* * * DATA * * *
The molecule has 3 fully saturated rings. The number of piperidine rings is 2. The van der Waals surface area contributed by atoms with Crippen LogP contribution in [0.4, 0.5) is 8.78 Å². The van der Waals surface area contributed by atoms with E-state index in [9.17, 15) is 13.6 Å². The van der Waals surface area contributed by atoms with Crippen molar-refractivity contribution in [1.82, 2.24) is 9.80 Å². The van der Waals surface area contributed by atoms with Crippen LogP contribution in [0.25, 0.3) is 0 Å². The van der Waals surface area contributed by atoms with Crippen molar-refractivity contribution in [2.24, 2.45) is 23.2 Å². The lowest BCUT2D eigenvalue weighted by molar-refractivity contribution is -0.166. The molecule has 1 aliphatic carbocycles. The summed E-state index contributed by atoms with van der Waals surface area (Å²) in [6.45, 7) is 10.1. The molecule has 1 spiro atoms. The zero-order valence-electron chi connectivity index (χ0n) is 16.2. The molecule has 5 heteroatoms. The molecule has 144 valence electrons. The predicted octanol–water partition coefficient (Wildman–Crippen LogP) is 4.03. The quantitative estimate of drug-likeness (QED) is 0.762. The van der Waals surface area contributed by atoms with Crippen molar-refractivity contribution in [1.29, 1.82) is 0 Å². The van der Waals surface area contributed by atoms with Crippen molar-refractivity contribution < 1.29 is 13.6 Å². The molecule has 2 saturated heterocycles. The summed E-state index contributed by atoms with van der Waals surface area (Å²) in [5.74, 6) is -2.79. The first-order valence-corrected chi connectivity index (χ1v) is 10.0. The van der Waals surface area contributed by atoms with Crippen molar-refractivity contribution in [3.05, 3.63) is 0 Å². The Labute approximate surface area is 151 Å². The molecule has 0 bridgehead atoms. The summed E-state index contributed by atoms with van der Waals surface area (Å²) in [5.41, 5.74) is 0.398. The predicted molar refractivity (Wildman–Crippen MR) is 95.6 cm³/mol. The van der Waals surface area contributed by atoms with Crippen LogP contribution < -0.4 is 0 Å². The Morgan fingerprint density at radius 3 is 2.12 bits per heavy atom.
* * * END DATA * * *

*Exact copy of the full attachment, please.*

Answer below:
The molecule has 3 fully saturated rings. The number of piperidine rings is 2. The van der Waals surface area contributed by atoms with Crippen LogP contribution in [0.4, 0.5) is 8.78 Å². The van der Waals surface area contributed by atoms with E-state index in [9.17, 15) is 13.6 Å². The van der Waals surface area contributed by atoms with Crippen molar-refractivity contribution in [1.82, 2.24) is 9.80 Å². The van der Waals surface area contributed by atoms with Crippen LogP contribution in [0.25, 0.3) is 0 Å². The van der Waals surface area contributed by atoms with Crippen molar-refractivity contribution in [2.24, 2.45) is 23.2 Å². The lowest BCUT2D eigenvalue weighted by molar-refractivity contribution is -0.166. The molecule has 1 aliphatic carbocycles. The summed E-state index contributed by atoms with van der Waals surface area (Å²) in [6.45, 7) is 10.1. The molecule has 1 spiro atoms. The zero-order valence-electron chi connectivity index (χ0n) is 16.2. The molecule has 5 heteroatoms. The molecule has 144 valence electrons. The predicted octanol–water partition coefficient (Wildman–Crippen LogP) is 4.03. The quantitative estimate of drug-likeness (QED) is 0.762. The van der Waals surface area contributed by atoms with Crippen molar-refractivity contribution in [1.29, 1.82) is 0 Å². The van der Waals surface area contributed by atoms with Crippen molar-refractivity contribution < 1.29 is 13.6 Å². The molecule has 2 saturated heterocycles. The summed E-state index contributed by atoms with van der Waals surface area (Å²) in [5.74, 6) is -2.79. The first-order valence-corrected chi connectivity index (χ1v) is 10.0. The van der Waals surface area contributed by atoms with Crippen molar-refractivity contribution in [3.05, 3.63) is 0 Å². The Labute approximate surface area is 151 Å². The molecule has 0 bridgehead atoms. The summed E-state index contributed by atoms with van der Waals surface area (Å²) in [5.41, 5.74) is 0.398. The predicted molar refractivity (Wildman–Crippen MR) is 95.6 cm³/mol. The van der Waals surface area contributed by atoms with Crippen LogP contribution < -0.4 is 0 Å². The Morgan fingerprint density at radius 3 is 2.12 bits per heavy atom.